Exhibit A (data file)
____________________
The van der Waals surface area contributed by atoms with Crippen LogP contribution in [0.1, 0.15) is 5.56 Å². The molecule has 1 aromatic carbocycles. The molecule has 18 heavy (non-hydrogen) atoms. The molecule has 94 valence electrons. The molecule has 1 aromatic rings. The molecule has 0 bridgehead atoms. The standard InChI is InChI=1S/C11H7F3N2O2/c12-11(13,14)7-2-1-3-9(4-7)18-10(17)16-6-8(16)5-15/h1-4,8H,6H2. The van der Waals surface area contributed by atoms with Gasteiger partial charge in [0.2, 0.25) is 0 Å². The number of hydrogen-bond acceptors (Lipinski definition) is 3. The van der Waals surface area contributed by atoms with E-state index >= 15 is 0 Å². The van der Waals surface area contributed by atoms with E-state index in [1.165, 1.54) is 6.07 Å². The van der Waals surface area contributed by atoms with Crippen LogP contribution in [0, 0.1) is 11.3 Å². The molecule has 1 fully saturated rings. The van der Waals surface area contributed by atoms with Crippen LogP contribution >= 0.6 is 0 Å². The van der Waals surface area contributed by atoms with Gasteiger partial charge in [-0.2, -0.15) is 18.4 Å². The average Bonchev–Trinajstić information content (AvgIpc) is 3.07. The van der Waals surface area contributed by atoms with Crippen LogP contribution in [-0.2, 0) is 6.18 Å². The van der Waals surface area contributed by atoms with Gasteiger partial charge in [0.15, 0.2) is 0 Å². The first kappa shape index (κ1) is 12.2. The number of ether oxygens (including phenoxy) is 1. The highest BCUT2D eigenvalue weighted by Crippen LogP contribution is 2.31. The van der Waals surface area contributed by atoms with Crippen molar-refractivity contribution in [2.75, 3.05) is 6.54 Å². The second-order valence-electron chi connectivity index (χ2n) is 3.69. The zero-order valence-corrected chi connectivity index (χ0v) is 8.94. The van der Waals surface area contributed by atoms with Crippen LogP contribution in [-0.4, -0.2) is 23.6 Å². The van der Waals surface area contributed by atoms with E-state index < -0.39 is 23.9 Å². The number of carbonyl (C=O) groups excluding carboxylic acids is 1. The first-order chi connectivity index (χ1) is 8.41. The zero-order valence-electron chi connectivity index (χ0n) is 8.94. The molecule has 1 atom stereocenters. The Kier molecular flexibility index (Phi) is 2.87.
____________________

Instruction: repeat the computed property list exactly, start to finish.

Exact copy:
The van der Waals surface area contributed by atoms with Crippen LogP contribution in [0.1, 0.15) is 5.56 Å². The molecule has 1 aromatic carbocycles. The molecule has 18 heavy (non-hydrogen) atoms. The molecule has 94 valence electrons. The molecule has 1 aromatic rings. The molecule has 0 bridgehead atoms. The standard InChI is InChI=1S/C11H7F3N2O2/c12-11(13,14)7-2-1-3-9(4-7)18-10(17)16-6-8(16)5-15/h1-4,8H,6H2. The van der Waals surface area contributed by atoms with Gasteiger partial charge in [0.2, 0.25) is 0 Å². The number of hydrogen-bond acceptors (Lipinski definition) is 3. The van der Waals surface area contributed by atoms with E-state index >= 15 is 0 Å². The van der Waals surface area contributed by atoms with E-state index in [1.165, 1.54) is 6.07 Å². The van der Waals surface area contributed by atoms with Crippen LogP contribution in [0, 0.1) is 11.3 Å². The molecule has 1 fully saturated rings. The van der Waals surface area contributed by atoms with Crippen LogP contribution >= 0.6 is 0 Å². The van der Waals surface area contributed by atoms with Gasteiger partial charge in [-0.2, -0.15) is 18.4 Å². The average Bonchev–Trinajstić information content (AvgIpc) is 3.07. The van der Waals surface area contributed by atoms with Crippen LogP contribution in [-0.2, 0) is 6.18 Å². The van der Waals surface area contributed by atoms with Gasteiger partial charge in [0.15, 0.2) is 0 Å². The first kappa shape index (κ1) is 12.2. The number of ether oxygens (including phenoxy) is 1. The highest BCUT2D eigenvalue weighted by Crippen LogP contribution is 2.31. The van der Waals surface area contributed by atoms with Crippen molar-refractivity contribution in [2.75, 3.05) is 6.54 Å². The second-order valence-electron chi connectivity index (χ2n) is 3.69. The zero-order valence-corrected chi connectivity index (χ0v) is 8.94. The van der Waals surface area contributed by atoms with Crippen LogP contribution in [-0.4, -0.2) is 23.6 Å². The van der Waals surface area contributed by atoms with E-state index < -0.39 is 23.9 Å². The number of carbonyl (C=O) groups excluding carboxylic acids is 1. The first-order chi connectivity index (χ1) is 8.41. The zero-order valence-electron chi connectivity index (χ0n) is 8.94. The molecule has 1 atom stereocenters. The Kier molecular flexibility index (Phi) is 2.87.